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Men's Basketball Season Tickets

Bruins Fall To No. 1 Stanford At Home
Courtesy: UCLA Athletics  
Release:  02/21/2004

Box Score

By BETH HARRIS
AP Sports Writer

LOS ANGELES - It's a school-record 23 consecutive victories and counting for Stanford.

The top-ranked Cardinal defeated UCLA 73-60 Saturday to remain undefeated with two weeks left in the regular season.

Stanford improved to 14-0 in the Pac-10, and clinched its fourth conference title in six years and 11th overall. Rob Little led the Cardinal with 18 points, tying his career high.

"We want to make history," Little said. "Why not go out to win them all? It's a personal goal for everyone now, with four games left, to go undefeated. Why not?"

The Cardinal overcame a 13-point first-half deficit to beat Southern California on Thursday, then won its seventh in a row at Pauley Pavilion on Saturday, the only opponent with such a streak in the arena's 39-year history.

"I'm really proud of our guys," Stanford coach Mike Montgomery said. "They came to L.A. to get a sweep to win the conference championship. That's pretty good stuff."

Stanford and No. 2 Saint Joseph's (24-0) are the nation's only undefeated Division I teams. No team since Indiana in 1976 has had a perfect season and the Hoosiers won the national championship that year.

"It's not a focal point, but the more games we win, the closer it gets," Montgomery said.

Although the Bruins (11-12, 7-8) have lost nine of their last 11 under first-year coach Ben Howland, an upset seemed possible based on their history against top-ranked teams.

"We felt we could beat them. We felt good coming in," said Dijon Thompson, who led UCLA with 17 points.

UCLA had defeated a No. 1 team in each of the last four seasons - all under former coach Steve Lavin, who was fired in March. Two of those victories came at Stanford, in 2000 and 2001. UCLA and North Carolina share the record for the most defeats of a No. 1 team, with 10 each.

But other than starting the second half with a big run that cut Stanford's lead to seven points, the Bruins were unable to muster much of a threat.

"It was really a big problem for us to come back," Howland said. "As soon as we had a couple shots miss, it sped us up instead of slowing down and you can't do that against a zone."

John Wooden, who led UCLA to 10 of its 11 national titles, stayed in his seat behind the Bruins' bench until the end, although most of the 10,815 fans poured out with 3 minutes remaining.

"They made us work and that's how they got their big lead," said Jon Crispin, a UCLA senior who started in place of freshman Trevor Ariza because it was his last Pac-10 home game. "They're really good. They don't make any mistakes. The times we went on a nice little run, they stayed right with it."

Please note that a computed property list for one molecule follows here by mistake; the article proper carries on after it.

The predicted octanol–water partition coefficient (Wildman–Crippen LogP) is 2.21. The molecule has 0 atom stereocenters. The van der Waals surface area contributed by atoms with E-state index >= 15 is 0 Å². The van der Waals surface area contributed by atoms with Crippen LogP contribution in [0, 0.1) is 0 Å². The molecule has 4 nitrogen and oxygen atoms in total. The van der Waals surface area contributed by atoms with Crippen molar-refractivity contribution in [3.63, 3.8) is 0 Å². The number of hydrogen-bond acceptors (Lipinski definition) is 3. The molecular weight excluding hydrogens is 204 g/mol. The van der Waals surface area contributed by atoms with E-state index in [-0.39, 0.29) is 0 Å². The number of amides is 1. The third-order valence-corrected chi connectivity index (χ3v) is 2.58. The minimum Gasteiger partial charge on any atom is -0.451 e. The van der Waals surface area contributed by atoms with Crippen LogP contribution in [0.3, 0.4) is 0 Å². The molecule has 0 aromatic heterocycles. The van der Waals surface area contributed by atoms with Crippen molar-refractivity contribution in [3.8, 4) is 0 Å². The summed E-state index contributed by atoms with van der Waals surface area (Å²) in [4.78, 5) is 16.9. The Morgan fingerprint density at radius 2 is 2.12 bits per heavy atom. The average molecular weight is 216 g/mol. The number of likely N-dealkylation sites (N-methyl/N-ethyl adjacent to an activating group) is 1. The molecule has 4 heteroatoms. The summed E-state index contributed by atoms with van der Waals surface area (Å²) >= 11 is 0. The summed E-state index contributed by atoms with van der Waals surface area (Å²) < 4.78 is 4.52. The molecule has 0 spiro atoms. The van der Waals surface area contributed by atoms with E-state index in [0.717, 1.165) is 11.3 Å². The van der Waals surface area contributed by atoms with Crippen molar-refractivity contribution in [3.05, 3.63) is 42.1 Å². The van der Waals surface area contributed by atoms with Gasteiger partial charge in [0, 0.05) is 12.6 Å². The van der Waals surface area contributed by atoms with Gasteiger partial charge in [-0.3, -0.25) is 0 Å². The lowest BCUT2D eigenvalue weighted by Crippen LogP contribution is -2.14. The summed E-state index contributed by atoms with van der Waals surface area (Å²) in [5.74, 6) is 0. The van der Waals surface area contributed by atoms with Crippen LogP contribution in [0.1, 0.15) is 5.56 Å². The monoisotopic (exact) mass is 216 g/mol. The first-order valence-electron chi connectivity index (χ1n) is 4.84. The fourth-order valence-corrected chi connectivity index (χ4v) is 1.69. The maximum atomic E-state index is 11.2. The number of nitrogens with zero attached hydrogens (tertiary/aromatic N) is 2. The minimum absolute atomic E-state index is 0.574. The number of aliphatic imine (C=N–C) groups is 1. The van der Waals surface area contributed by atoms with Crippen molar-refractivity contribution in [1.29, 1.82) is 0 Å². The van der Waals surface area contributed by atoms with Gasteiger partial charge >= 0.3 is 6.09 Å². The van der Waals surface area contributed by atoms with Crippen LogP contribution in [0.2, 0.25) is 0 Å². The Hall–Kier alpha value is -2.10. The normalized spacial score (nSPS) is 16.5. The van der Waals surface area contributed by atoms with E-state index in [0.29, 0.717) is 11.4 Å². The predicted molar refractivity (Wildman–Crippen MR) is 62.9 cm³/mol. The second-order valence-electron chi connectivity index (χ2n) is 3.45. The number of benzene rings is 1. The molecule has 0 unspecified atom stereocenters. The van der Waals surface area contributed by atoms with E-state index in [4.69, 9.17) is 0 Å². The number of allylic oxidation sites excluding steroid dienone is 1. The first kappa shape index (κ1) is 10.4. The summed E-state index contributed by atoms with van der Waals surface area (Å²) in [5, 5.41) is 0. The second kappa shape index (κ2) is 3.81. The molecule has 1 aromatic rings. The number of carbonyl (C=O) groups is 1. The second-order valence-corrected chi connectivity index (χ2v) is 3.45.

UCLA led by two points midway through the first half, then Stanford reeled off nine straight points as part of a 25-4 run that put the Cardinal ahead 42-23 at halftime. Stanford shot 61 percent in the half to UCLA's 43 percent.

"We had a 19-17 lead, turned the ball over and it really spiraled out of control," Howland said. "We let an opportunity slip."

The Bruins came out strongly in the second half, repeatedly driving to the basket for a 14-2 run that got them to 44-37. Stanford failed to score on its first six possessions, including four turnovers.

"To be undefeated at this point in the season and have everybody trying to knock you off, they obviously have a lot of mental toughness," Howland said.

Then Little scored consecutive baskets and Josh Childress hit a 3-pointer to push Stanford's lead to 53-41 with 11:53 remaining.

The teams traded baskets until the Cardinal hit three consecutive 3-pointers. Matt Lottich made one in front of the Stanford bench with Crispin in his face, then hit another from the middle of the floor over Crispin and Chris Hernandez finished the long-range spurt for a 64-46 lead with 6:33 left.

"Anytime you score, you up your mojo and spirits as a player and gives you a little spark," Lottich said. "We defend or adjust to any way teams attack and that is why we have been so successful."

UCLA outscored Stanford 26-18 in the paint, scored 20 points off 17 turnovers and had a 10-2 edge in fastbreak points, but shot just 42 percent for the game.

Nick Robinson added a career-high 15 points and Lottich had 14 points, hitting all four of his 3-pointers. Childress, who had a career-high 36 points against USC two days earlier, also had 14 points.

T.J. Cummings added 11 points for UCLA.

Stanford took a 14-5 lead to start the game. The Bruins got back in it with a 14-3 run, including seven points by Thompson, that gave them a 19-17 lead before Stanford's big run.

Stanford senior forward Justin Davis missed his sixth straight game with a left knee injury. UCLA reserve forward Josiah Johnson didn't play after injuring his left knee in practice Monday.


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